and respondent.

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Partnership Act, 1932: s. 29(2) – Right of transferee under heirs of partner of dissolved partnership – partnership of two brothers being co-owners of property dissolved due to death of one of them – Heirs of deceased partner transferring suit property – Right of transferee in possession to obstruct delivery of possession to auction purchaser in execution of decree in a suit for recovery of dues against erstwhile partnership – Held, partnership having stood dissolved after death of one partner, his heirs could transfer the property, and transferee having been put in possession had right to obstruct delivery of possession to auction purchaser – Code of Civil Procedure, 1908 – Order 21, r.97. Two brothers being co-owners of certain property formed a partnership. One of them died later and with that the partnership firm stood dissolved. Legal heirs of the deceased partner transferred the suit property through a sale deed to the predecessor-in-interest of the respondents. Thereafter a third party filed a suit for recovery of certain amount against the said partnership firm. The vendee was not a party to the said suit. The suit was decreed and the suit property was auctioned in execution of the decree to the appellant, who claimed delivery of possession. The vendee under the sale deed obstructed thereto and the appellant-auction purchaser filed an application for removal of obstruction. The executing court dismissed the application holding that legal heirs of deceased partner could sell the property and the respondents were lawful owner thereof. The appeal of the auction purchaser was dismissed so also was his second appeal. In the instant appeal filed by the auction purchaser it was contended on his behalf that respondents not being the legal heirs of the dissolved firm they did not derive any share and as such they had no right to offer resistance. =2007 AIR 1501, 2006(10 )Suppl.SCR1234, , 2006(14 )SCALE75 , =Dismissing the appeal, the Court HELD:1.1. A distinction exists between the right of a partner to sell a property during subsistence of the partnership and the right of an erstwhile partner to sell the property of the firm after it stood dissolved. In the instant case, the partnership stood dissolved on the death of one partner, whose heirs and legal representatives, therefore, could transfer the property at least to the extent of their own share. [1236-G-H] Addanki Narayanappa and Anr. v. Bhaskara Krishnappa (dead) and thereafter his heirs and Ors., AIR (1966) SC 1300, referred to. 1.2. It has been found as of fact by all the three courts below that after purchasing the property from the heirs and legal representatives of the deceased partner, the respondents had been put in possession and they had been residing therein when the auction sale was effected. They had caused some improvements and a new building had also been constructed by them. As the suit was filed after the deed of sale was executed and registered, the respondents predecessor, in interest was a necessary party. He was not arrayed as a party in the suit. He having been found to be in possession of the property as on the date when the delivery of possession of the property was sought to be effected, a `fortiori’ he had a right to obstruct thereto. B.V. Deepak (NP) for the Appellant. C.S. Rajan, Fazlin Anam and E.M.S. Anam for the Respondent.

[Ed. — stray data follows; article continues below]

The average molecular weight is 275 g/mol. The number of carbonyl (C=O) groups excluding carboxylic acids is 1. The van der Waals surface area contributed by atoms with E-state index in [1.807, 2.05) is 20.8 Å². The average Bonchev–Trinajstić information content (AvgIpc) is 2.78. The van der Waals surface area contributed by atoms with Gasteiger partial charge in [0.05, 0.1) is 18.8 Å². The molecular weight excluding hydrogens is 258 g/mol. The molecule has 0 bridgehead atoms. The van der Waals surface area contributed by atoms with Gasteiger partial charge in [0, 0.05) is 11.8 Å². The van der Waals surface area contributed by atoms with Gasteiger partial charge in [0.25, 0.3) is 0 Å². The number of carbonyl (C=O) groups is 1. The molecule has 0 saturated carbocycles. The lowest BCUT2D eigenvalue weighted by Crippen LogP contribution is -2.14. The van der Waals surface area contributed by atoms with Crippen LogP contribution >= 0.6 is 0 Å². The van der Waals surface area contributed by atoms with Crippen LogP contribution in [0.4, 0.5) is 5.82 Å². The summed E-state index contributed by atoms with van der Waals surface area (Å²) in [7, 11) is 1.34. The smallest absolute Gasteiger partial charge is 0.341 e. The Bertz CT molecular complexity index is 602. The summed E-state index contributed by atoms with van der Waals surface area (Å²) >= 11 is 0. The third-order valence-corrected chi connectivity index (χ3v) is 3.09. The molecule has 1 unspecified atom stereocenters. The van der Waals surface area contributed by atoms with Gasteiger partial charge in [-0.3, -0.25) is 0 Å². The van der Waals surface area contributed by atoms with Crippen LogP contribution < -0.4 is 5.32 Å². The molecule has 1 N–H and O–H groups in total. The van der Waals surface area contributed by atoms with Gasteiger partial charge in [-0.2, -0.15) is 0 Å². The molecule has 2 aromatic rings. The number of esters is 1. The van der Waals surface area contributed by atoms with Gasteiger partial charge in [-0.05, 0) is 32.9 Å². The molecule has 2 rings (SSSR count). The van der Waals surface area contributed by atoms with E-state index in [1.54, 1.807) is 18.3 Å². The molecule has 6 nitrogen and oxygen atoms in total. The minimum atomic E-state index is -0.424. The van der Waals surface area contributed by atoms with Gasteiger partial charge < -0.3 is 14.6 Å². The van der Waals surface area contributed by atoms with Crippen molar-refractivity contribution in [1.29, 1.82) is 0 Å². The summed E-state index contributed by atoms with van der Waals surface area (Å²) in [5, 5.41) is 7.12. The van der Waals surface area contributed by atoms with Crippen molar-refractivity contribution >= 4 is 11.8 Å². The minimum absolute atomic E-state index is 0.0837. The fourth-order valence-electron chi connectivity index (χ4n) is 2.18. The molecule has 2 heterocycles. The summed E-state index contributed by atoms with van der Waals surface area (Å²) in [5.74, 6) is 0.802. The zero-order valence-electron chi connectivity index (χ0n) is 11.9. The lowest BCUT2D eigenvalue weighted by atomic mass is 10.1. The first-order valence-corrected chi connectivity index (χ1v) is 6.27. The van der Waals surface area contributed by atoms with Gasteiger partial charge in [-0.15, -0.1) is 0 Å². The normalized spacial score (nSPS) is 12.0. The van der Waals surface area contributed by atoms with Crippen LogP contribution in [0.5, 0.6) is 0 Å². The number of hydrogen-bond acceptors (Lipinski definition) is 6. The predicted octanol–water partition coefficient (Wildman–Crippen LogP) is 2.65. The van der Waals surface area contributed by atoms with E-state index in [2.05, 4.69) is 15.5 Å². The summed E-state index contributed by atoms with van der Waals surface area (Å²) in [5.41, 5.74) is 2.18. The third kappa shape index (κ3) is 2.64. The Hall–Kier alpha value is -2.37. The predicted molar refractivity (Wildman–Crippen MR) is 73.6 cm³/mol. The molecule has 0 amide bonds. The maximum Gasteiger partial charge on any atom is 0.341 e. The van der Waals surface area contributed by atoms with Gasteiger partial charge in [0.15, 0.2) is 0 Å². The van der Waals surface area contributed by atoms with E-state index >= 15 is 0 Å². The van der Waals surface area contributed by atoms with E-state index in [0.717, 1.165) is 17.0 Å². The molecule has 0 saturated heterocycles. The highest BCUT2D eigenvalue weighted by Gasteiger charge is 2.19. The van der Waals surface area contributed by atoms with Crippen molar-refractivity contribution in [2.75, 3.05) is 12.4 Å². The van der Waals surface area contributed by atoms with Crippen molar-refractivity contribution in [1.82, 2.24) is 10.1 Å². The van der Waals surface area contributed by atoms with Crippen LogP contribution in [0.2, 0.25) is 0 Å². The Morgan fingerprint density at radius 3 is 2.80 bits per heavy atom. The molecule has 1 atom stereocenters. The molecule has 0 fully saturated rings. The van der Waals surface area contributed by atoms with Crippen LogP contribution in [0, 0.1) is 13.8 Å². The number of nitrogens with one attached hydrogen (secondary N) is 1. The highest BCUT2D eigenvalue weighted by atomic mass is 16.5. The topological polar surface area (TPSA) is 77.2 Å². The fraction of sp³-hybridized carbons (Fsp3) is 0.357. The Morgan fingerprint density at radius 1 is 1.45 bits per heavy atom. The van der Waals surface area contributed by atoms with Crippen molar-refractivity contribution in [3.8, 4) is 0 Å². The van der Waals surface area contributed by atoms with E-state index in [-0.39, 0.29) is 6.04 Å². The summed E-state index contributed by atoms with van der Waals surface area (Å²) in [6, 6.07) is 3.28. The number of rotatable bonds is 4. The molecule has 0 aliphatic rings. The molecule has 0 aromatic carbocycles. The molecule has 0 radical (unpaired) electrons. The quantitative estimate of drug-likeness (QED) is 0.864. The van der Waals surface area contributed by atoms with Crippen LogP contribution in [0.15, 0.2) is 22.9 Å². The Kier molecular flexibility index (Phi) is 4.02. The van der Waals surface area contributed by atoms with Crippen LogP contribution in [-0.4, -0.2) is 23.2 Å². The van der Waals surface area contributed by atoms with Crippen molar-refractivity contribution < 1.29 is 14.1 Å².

CASE NO.: Appeal (civil) 10588 of 1995 PETITIONER: M.V. Karunakaran Appellant RESPONDENT: Krishan Respondent DATE OF JUDGMENT: 15/12/2006 BENCH: S.B. Sinha & Markandey Katju JUDGMENT: J U D G M E N T S.B. SINHA, J : Auction purchaser is the appellant before us being aggrieved by and dissatisfied with a judgment and order dated … Continue reading

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